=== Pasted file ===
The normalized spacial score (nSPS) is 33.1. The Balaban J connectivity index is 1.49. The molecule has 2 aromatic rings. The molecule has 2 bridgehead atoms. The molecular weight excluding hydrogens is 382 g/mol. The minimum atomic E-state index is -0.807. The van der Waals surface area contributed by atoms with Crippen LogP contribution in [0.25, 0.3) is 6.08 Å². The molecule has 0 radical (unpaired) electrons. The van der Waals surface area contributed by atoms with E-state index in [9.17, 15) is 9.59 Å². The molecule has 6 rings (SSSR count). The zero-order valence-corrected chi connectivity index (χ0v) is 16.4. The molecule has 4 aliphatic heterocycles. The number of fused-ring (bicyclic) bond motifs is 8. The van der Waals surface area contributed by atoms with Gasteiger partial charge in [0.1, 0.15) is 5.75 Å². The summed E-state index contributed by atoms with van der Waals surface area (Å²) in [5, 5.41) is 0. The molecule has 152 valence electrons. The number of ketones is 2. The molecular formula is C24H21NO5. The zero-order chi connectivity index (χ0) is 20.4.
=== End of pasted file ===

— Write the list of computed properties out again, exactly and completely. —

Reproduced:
The normalized spacial score (nSPS) is 33.1. The Balaban J connectivity index is 1.49. The molecule has 2 aromatic rings. The molecule has 2 bridgehead atoms. The molecular weight excluding hydrogens is 382 g/mol. The minimum atomic E-state index is -0.807. The van der Waals surface area contributed by atoms with Crippen LogP contribution in [0.25, 0.3) is 6.08 Å². The molecule has 0 radical (unpaired) electrons. The van der Waals surface area contributed by atoms with E-state index in [9.17, 15) is 9.59 Å². The molecule has 6 rings (SSSR count). The zero-order valence-corrected chi connectivity index (χ0v) is 16.4. The molecule has 4 aliphatic heterocycles. The number of fused-ring (bicyclic) bond motifs is 8. The van der Waals surface area contributed by atoms with Gasteiger partial charge in [0.1, 0.15) is 5.75 Å². The summed E-state index contributed by atoms with van der Waals surface area (Å²) in [5, 5.41) is 0. The molecule has 152 valence electrons. The number of ketones is 2. The molecular formula is C24H21NO5. The zero-order chi connectivity index (χ0) is 20.4.